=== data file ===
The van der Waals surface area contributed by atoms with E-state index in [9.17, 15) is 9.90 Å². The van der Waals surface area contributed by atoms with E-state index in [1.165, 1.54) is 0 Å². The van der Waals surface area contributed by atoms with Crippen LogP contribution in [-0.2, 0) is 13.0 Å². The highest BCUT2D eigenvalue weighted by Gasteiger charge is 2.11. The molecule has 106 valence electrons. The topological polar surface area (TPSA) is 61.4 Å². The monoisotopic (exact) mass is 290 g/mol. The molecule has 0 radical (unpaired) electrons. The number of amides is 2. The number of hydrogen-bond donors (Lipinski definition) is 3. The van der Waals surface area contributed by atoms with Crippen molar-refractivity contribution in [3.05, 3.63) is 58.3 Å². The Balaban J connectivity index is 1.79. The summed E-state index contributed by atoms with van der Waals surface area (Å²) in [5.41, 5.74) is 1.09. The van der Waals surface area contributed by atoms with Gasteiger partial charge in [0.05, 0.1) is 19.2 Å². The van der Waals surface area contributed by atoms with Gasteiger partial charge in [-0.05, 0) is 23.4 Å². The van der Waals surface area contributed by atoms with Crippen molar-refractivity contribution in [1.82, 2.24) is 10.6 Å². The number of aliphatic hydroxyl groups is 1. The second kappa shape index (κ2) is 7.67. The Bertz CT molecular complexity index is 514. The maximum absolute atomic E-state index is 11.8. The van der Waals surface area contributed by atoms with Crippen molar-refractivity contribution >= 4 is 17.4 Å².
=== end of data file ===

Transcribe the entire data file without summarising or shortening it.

The van der Waals surface area contributed by atoms with E-state index in [9.17, 15) is 9.90 Å². The van der Waals surface area contributed by atoms with E-state index in [1.165, 1.54) is 0 Å². The van der Waals surface area contributed by atoms with Crippen LogP contribution in [-0.2, 0) is 13.0 Å². The highest BCUT2D eigenvalue weighted by Gasteiger charge is 2.11. The molecule has 106 valence electrons. The topological polar surface area (TPSA) is 61.4 Å². The monoisotopic (exact) mass is 290 g/mol. The molecule has 0 radical (unpaired) electrons. The number of amides is 2. The number of hydrogen-bond donors (Lipinski definition) is 3. The van der Waals surface area contributed by atoms with Crippen molar-refractivity contribution in [3.05, 3.63) is 58.3 Å². The Balaban J connectivity index is 1.79. The summed E-state index contributed by atoms with van der Waals surface area (Å²) in [5.41, 5.74) is 1.09. The van der Waals surface area contributed by atoms with Gasteiger partial charge in [0.05, 0.1) is 19.2 Å². The van der Waals surface area contributed by atoms with Gasteiger partial charge in [-0.05, 0) is 23.4 Å². The van der Waals surface area contributed by atoms with Crippen molar-refractivity contribution in [1.82, 2.24) is 10.6 Å². The number of aliphatic hydroxyl groups is 1. The second kappa shape index (κ2) is 7.67. The Bertz CT molecular complexity index is 514. The maximum absolute atomic E-state index is 11.8. The van der Waals surface area contributed by atoms with Crippen molar-refractivity contribution >= 4 is 17.4 Å².